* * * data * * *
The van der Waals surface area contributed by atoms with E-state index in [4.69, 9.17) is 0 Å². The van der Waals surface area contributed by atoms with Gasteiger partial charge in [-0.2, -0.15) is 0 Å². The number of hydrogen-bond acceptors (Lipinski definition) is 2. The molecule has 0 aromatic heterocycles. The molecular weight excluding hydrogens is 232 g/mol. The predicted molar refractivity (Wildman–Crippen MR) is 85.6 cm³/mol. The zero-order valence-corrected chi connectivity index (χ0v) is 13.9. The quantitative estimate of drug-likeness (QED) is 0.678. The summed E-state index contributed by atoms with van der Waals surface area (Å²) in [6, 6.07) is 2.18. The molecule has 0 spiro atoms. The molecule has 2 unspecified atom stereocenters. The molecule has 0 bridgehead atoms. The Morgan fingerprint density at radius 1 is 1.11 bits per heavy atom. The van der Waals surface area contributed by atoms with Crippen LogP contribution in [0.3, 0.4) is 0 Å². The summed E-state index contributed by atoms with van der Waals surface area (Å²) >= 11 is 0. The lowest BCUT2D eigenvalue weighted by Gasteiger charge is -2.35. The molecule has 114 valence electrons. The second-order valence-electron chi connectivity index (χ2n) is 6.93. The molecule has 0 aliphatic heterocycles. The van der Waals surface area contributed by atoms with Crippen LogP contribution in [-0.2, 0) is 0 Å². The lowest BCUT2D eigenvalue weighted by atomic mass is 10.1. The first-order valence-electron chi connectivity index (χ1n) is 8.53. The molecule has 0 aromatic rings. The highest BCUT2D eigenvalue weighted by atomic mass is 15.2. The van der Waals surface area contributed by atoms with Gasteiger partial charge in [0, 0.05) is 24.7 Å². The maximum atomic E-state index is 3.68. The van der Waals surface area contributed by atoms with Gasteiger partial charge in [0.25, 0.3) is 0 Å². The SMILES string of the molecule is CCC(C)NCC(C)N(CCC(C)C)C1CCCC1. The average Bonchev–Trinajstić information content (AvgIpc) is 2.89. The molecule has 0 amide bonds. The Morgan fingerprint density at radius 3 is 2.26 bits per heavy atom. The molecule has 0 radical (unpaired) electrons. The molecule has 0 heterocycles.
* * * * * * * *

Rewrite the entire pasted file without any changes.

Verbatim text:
The van der Waals surface area contributed by atoms with E-state index in [4.69, 9.17) is 0 Å². The van der Waals surface area contributed by atoms with Gasteiger partial charge in [-0.2, -0.15) is 0 Å². The number of hydrogen-bond acceptors (Lipinski definition) is 2. The molecule has 0 aromatic heterocycles. The molecular weight excluding hydrogens is 232 g/mol. The predicted molar refractivity (Wildman–Crippen MR) is 85.6 cm³/mol. The zero-order valence-corrected chi connectivity index (χ0v) is 13.9. The quantitative estimate of drug-likeness (QED) is 0.678. The summed E-state index contributed by atoms with van der Waals surface area (Å²) in [6, 6.07) is 2.18. The molecule has 0 spiro atoms. The molecule has 2 unspecified atom stereocenters. The molecule has 0 bridgehead atoms. The Morgan fingerprint density at radius 1 is 1.11 bits per heavy atom. The van der Waals surface area contributed by atoms with Crippen LogP contribution in [0.3, 0.4) is 0 Å². The summed E-state index contributed by atoms with van der Waals surface area (Å²) >= 11 is 0. The lowest BCUT2D eigenvalue weighted by Gasteiger charge is -2.35. The molecule has 114 valence electrons. The second-order valence-electron chi connectivity index (χ2n) is 6.93. The molecule has 0 aliphatic heterocycles. The van der Waals surface area contributed by atoms with Crippen LogP contribution in [-0.2, 0) is 0 Å². The lowest BCUT2D eigenvalue weighted by atomic mass is 10.1. The first-order valence-electron chi connectivity index (χ1n) is 8.53. The molecule has 0 aromatic rings. The highest BCUT2D eigenvalue weighted by atomic mass is 15.2. The van der Waals surface area contributed by atoms with Gasteiger partial charge in [0, 0.05) is 24.7 Å². The maximum atomic E-state index is 3.68. The van der Waals surface area contributed by atoms with Gasteiger partial charge in [0.25, 0.3) is 0 Å². The SMILES string of the molecule is CCC(C)NCC(C)N(CCC(C)C)C1CCCC1. The average Bonchev–Trinajstić information content (AvgIpc) is 2.89. The molecule has 0 amide bonds. The Morgan fingerprint density at radius 3 is 2.26 bits per heavy atom. The molecule has 0 radical (unpaired) electrons. The molecule has 0 heterocycles.